• The H Factor - Homocysteine - the biggest breakthrough of the century (2003)
  • Boost Your Child's Immune System (2003)
  • 500 Health and Nutrition Questions Answered (2004)
  • New Optimum Nutrition Bible (2004)
  • Optimum Nutrition Before, During and After Pregnancy (2004)
  • The Alzheimer's Prevention Plan (2005)
  • The Holford Low-GL Diet (2005)
  • The Holford Low-GL Diet Cookbook (2005)
  • Hidden Food Allergies (2005)
  • The Holford Diet GL Counter (2006)
  • The Holford Low-GL Diet Made Easy (2006)
  • Optimum Nutrition For Your Child's Mind (2006)
  • Food is Better Medicine Than Drugs (2006)
  • Smart Food for Smart Kids (2007)
  • New Optimum Nutrition for the Mind (2007)
  • The Holford 9-Day Liver Detox (2007)
  • Optimum Nutrition Made Easy: How to Achieve Optimum Health (2008)
  • Optimum Nutrition For Your Child (2008)
  • How to Quit without Feeling S**t: The Fast, Highly Effective Way to End Addiction to Caffeine, Sugar, Cigarettes, Alcohol, Illicit or Prescription Drugs (2008)
  • Food Glorious Food: Incredibly Delicious Low-GL Recipes for Friends and Family (2008)
  • The Low-GL Diet Bible by Patrick Holford (2009)
  • The 10 Secrets of 100% Healthy People (2009)
  • The Perfect Pregnancy Cookbook (2010)[dated info]
  • 100% Health Survey (2010)
  • The Optimum Nutrition Cookbook (2010)
  • The Feel Good Factor (2010)
  • Say no to Diabetes (2011)
  • 10 Secrets of Healthy Ageing (2012)
  • 10 Secrets of 100% Health Cookbook (2012)
  • Burn Fat Fast (2013)

Bibliography[edit]

References[edit]

  1. ^ "Patrick Holford Foreign Editions". Patrickholford.com. Retrieved 2013-05-14. 
  2. ^ Food is Medicine[dead link]
  3. ^ a b Colquhoun, David (15 August 2007). "The age of endarkenment | Science | guardian.co.uk". London: Guardian. Retrieved 2009-05-30.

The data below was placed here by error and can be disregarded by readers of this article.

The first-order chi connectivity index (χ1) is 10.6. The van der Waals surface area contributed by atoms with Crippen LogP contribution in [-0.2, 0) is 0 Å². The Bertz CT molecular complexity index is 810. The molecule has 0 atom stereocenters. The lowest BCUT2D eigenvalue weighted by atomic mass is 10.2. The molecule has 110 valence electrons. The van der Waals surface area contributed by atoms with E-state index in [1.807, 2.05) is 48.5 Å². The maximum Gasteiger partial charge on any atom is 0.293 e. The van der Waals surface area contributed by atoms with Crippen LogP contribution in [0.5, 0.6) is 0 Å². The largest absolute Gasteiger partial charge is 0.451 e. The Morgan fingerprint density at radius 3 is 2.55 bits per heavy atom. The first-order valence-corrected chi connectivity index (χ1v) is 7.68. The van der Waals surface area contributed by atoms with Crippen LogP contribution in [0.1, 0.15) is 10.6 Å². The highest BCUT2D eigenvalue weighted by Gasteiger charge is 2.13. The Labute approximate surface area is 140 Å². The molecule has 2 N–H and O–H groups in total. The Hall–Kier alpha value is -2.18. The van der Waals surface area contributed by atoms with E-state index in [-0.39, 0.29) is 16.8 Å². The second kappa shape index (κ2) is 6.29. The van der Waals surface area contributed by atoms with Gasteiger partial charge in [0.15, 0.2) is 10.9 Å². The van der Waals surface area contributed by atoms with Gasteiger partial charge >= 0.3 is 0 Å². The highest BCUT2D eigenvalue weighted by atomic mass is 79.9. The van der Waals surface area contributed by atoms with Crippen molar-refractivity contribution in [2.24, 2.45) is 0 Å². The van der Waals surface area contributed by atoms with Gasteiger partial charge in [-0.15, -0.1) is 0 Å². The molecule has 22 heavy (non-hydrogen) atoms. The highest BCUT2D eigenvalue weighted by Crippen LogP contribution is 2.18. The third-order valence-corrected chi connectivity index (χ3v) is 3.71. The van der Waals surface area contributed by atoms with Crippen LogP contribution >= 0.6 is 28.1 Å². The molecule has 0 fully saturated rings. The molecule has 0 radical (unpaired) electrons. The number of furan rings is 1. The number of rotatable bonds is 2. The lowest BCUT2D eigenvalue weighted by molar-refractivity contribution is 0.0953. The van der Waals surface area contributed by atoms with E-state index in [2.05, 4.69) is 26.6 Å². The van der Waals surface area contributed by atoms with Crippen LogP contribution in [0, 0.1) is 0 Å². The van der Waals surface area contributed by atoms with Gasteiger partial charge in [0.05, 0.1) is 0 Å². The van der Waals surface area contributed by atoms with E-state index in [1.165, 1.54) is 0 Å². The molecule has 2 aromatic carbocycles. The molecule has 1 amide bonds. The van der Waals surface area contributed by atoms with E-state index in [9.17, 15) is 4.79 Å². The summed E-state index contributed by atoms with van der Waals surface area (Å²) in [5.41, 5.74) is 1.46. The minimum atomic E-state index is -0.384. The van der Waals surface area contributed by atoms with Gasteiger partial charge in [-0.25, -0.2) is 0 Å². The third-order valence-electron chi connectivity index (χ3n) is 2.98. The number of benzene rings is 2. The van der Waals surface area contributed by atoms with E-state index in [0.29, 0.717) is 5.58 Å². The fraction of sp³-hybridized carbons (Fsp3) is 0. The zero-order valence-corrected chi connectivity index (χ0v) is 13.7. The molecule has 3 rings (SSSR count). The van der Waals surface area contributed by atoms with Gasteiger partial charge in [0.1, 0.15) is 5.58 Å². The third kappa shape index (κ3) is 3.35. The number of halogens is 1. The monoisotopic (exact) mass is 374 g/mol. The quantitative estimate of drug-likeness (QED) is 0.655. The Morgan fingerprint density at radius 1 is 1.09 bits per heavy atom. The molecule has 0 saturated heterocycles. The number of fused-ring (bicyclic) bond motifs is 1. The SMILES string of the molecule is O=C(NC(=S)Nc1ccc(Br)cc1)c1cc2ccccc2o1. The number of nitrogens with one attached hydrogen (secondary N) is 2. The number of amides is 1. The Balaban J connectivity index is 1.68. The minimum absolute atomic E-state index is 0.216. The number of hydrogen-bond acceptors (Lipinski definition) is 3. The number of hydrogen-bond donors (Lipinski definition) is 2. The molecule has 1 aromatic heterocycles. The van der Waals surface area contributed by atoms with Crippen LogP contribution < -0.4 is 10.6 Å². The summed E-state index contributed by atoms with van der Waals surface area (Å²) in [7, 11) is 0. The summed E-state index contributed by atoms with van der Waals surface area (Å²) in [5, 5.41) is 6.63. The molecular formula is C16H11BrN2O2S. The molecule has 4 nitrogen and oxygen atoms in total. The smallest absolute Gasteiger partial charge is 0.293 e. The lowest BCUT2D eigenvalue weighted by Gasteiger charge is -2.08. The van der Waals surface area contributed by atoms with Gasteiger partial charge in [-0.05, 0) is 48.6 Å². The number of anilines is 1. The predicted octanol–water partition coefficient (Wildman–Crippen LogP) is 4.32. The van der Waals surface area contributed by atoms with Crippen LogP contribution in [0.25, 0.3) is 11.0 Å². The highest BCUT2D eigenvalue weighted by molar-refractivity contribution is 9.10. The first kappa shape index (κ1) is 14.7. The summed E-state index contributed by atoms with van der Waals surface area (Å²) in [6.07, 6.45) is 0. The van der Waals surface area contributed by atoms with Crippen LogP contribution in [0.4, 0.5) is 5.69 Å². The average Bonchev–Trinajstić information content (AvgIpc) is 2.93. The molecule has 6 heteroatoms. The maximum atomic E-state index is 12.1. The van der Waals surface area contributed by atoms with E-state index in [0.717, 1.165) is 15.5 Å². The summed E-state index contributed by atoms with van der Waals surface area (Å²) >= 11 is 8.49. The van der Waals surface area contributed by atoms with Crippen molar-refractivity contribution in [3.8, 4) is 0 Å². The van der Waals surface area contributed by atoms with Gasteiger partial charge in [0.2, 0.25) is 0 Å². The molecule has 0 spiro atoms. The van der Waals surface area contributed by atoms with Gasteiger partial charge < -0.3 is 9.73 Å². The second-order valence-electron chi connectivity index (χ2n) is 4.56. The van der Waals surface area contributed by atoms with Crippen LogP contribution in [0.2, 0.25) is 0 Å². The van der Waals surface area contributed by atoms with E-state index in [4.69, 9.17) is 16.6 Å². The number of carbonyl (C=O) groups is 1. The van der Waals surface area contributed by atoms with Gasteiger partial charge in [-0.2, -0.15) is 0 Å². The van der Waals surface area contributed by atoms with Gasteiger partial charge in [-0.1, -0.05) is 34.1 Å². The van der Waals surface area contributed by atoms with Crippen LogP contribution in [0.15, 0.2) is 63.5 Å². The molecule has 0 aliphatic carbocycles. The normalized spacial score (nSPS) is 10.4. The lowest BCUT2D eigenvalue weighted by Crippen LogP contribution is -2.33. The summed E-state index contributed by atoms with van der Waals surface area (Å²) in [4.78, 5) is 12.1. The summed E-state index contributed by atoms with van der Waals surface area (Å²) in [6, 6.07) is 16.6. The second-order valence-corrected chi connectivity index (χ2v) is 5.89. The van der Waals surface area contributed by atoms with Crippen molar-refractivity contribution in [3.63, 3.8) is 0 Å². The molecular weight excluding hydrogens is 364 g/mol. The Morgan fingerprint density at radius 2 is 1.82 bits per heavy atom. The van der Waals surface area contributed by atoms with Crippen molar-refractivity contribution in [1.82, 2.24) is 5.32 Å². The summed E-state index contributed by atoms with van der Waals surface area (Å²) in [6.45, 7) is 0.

4. ^ a b Holford, Patrick. Patrick Holford: Profile howtoquit.co.uk. Accessed 29 May 2009.
  5. ^ Doctored information on celebrity nutritionist, Ben Goldacre, The Guardian, 6 January 2007, retrieved 25 May 2010
  6. ^ "Institute of Optimum Nutrition". Ion.ac.uk. Retrieved 2013-05-14. 
  7. ^ About Patrick [dead link]
  8. ^ "IoP: Primary Care Mental Health". Iop.kcl.ac.uk. Retrieved 2009-08-05. 
  9. ^ STEEL, www.steel-london.co.uk. "Our mission". Food for the Brain. Retrieved 2009-08-05. 
  10. ^ "Brain Bio Centre". Foodforthebrain.org. Retrieved 2013-05-14. 
  11. ^ The British Association of Nutrition Therapy, “About BANT”. Retrieved 7 January 2007.
  12. ^ South African Association of Nutritional Therapy[dead link]
  13. ^ "Irish Association of Nutritional Therapists". Iant.ie. 2012-01-24. Retrieved 2013-05-14. 
  14. ^ Damian Thompson (2008). Counterknowledge. New York: Norton. OCLC 227016172 
  15. ^ Holford, Patrick. The New Optimum Nutrition Bible, Chapter 24. Retrieved 19 March 2007.
  16. ^ a b Goldacre, Ben. “Vitamin deficiency”. The Guardian, 6 January 2005. Retrieved 6 January 2007.
  17. ^ a b Goldacre, Ben. “Working papers”. The Guardian, 20 January 2005. Retrieved 6 January 2007.
  18. ^ Holford, Patrick. Letter to The Guardian, 16 February 2007. Retrieved 19 March 2007.
  19. ^ Jariwalla, Raxit. Letter to The Guardian, 20 January 2005. Retrieved 19 March 2007.
  20. ^ How money is not the only barrier to Aids patients getting hold of drugs, Ben Goldacre, The Guardian, 17 February 2007, retrieved 25 May 2010
  21. ^ | title=Autism |publisher=Foodforthebrain.org |date= |accessdate=2014-02-03
  22. ^ Demicheli V, Rivetti A, Debalini MG, Di Pietrantonj C (2012). "Vaccines for measles, mumps and rubella in children". Cochrane Database Syst Rev 2: CD004407. doi:10.1002/14651858.CD004407.pub3. PMID 22336803. 
  23. ^ Goodchild, Sophie and Owen, Jonathan. “Doctors warn against food fad dangers”. The Independent on Sunday, 7 January 2007. Retrieved 18 January 2007.
  24. ^ Patrick Holford (2007-03-18). "Doctors warn against food fad dangers - a clarification". London: News.independent.co.uk. Retrieved 2009-05-30. 
  25. ^ "ASA 2007 Judgement". Asa.org.uk. 2007-09-19. Retrieved 2009-05-30. 
  26. ^ "ASA 2003 Judgement". Cap.org.uk. 2003-03-26. Retrieved 2009-05-30. 

External links[edit]